Inside the electrical tester's toolkit

Accurate troubleshooting relies on using the proper tool for the job.

By Benjamin D. Miller, P.E.

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Keeping the facility’s power system operating safely and reliably requires a variety of electrical tests. Do you have the right tools for the job? Here’s a rundown of some of the more common equipment that you might need.

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Figure 1. The hand-held digital multimeter is the workhorse of the circuit testing tools available.
Figure 1. The hand-held digital multimeter is the workhorse of the circuit testing tools available.

Digital multimeter

Digital multimeters (Figure 1) are the most common type of electrical test equipment and are the workhorses for electrical testing. Applications for multimeters are numerous and include testing voltages at both power and control levels, measuring the current to various loads, checking the resistance of motor and transformer windings and other components, and testing continuity of relay or switch contacts and wiring.

Almost every multimeter measures AC and DC voltage and current, and resistance. Voltage measurements generally range from millivolts to 1,000 volts. Current ranges generally run from milliamps to as much as 10 amps. Resistance measurements typically are from less than one ohm to tens of megohms. Many models have additional functions such as continuity buzzers, temperature, capacitance, frequency and diode testing. More advanced models include peak hold, inrush current, max/min recording, data logging and PC communication for setup and data storage.

Meters that measure true RMS (TRMS) values are more accurate than average-responding meters when waveforms contain harmonics, such as the voltages and currents in motor drives and power supplies.

Non-contact voltage detector

Figure 2. The non-contact tester indicates whether a circuit or component is deenergized.
Figure 2. The non-contact tester indicates whether a circuit or component is deenergized.

These instruments are simple and effective for quickly determining whether voltage is present on a circuit or in a panel (Figure 2). However, you must verify that they’re working properly if you want to rely on them for confirming voltage absence (see sidebar, “Safety takes three steps”). A follow-up test with a multimeter is recommended to confirm that conductors are deenergized before performing work on the circuit. Various models use lights, buzzers or both as the indicating signal.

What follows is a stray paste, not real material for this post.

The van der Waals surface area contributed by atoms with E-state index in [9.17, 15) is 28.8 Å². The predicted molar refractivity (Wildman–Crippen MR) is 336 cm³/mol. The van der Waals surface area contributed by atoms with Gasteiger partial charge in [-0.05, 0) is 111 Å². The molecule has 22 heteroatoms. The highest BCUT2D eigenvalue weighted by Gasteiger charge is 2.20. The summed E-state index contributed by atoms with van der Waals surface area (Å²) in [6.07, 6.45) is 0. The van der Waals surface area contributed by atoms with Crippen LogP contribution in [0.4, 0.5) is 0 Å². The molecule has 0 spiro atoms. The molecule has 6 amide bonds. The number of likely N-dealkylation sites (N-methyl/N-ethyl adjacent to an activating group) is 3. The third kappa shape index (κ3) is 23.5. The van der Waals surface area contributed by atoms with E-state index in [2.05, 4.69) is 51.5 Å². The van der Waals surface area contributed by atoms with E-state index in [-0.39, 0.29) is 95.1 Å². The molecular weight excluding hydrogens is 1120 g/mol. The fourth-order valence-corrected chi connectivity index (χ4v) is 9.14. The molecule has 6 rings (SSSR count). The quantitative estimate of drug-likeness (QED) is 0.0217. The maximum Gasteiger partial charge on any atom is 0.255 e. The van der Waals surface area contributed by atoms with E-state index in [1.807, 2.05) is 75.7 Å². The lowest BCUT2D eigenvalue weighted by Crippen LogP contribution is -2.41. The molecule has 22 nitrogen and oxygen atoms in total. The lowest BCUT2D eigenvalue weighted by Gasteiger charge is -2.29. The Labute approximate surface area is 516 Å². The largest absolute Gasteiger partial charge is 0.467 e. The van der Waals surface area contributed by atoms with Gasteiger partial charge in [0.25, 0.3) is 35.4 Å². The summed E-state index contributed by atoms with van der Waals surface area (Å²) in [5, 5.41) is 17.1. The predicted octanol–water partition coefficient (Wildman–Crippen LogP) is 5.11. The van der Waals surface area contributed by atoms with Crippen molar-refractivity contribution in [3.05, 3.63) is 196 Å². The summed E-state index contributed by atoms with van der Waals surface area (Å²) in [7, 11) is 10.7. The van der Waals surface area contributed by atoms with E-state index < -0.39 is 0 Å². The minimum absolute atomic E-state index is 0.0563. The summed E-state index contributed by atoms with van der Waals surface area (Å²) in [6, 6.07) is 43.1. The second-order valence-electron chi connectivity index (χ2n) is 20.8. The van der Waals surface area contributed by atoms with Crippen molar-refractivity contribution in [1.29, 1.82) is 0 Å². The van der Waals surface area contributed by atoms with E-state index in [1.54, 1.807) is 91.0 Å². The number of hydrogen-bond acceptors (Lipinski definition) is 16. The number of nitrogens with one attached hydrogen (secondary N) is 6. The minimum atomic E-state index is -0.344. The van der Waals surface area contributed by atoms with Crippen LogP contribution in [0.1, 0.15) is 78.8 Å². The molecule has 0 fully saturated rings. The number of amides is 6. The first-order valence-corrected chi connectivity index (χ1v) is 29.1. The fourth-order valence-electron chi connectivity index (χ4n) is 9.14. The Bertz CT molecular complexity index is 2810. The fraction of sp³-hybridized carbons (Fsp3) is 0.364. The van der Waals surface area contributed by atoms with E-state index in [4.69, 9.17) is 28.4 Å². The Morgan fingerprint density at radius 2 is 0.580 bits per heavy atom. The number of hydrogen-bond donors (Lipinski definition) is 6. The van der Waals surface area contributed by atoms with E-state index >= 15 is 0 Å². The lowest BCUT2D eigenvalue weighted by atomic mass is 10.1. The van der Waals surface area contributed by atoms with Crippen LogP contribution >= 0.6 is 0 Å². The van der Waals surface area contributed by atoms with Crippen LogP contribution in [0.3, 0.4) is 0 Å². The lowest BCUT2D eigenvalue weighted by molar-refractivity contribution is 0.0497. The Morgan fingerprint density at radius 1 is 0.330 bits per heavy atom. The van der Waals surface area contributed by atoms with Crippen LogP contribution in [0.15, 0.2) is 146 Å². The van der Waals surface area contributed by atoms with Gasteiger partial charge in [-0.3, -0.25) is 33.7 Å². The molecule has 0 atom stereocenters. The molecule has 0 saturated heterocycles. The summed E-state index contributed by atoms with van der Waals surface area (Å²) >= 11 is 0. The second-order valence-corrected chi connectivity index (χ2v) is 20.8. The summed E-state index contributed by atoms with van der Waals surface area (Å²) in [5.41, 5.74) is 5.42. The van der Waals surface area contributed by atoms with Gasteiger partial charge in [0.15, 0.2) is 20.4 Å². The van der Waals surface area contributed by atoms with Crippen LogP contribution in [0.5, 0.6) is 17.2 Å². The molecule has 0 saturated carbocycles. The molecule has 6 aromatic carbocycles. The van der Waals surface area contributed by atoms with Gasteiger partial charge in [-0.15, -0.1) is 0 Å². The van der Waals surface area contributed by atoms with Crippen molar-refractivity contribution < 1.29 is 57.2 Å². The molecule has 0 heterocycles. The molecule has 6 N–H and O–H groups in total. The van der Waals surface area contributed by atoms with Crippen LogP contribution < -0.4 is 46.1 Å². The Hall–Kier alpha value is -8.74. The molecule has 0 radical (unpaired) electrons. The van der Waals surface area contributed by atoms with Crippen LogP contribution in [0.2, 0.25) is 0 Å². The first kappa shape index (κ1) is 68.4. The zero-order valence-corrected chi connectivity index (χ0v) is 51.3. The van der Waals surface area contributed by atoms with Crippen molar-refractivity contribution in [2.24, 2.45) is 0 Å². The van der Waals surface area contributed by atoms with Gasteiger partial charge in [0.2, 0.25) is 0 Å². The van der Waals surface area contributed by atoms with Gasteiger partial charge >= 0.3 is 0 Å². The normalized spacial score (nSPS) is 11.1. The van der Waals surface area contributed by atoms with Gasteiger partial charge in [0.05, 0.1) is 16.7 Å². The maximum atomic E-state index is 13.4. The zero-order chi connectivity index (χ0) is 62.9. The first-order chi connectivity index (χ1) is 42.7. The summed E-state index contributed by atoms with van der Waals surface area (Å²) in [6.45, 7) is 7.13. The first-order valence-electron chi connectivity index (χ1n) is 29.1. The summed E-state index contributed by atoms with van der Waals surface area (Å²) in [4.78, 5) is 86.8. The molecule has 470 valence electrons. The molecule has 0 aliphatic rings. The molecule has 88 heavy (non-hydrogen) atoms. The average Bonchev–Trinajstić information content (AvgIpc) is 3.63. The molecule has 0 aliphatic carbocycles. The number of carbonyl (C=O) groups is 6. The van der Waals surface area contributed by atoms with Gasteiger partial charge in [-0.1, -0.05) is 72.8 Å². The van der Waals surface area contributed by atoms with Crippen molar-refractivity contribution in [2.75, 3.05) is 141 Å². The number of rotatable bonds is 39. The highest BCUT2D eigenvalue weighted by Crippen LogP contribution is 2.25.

Solenoid voltage detector (Wiggy)

These instruments have been around for many years and are still popular with many electricians. The original design uses a solenoid to move a pointer, which indicates the nominal system voltage level. They don’t give precise readings of actual voltage. In addition to the pointer, solenoid vibration provides an audible indication of voltage presence. They require no batteries and are rugged enough to bounce around in a tool box without damage.

Hi-pots don’t measure insulation resistance. They measure the resulting leakage current and sense the presence of breakdown.

– Benjamin D. Miller, P.E.

Now for the bad news. While many of these units are still in service, they don’t comply with contemporary test equipment safety standards. Also, the solenoids consume significant power from the circuit under test and produce a voltage transient when making and breaking the connection. As a result, they can damage any sensitive solid-state devices on the circuit. They also can overheat if energized for longer than the recommended duty cycle marked on the instrument, and they are subject to mechanical wear that might render them inaccurate. I don’t recommend using them.

Newer designs mimic the original style instrument, but use indicator lights rather than the solenoid. Some of them actually include a vibrator to provide the feedback of the solenoid. These instruments have acceptable safety ratings and do not cause damage to the circuit under test.

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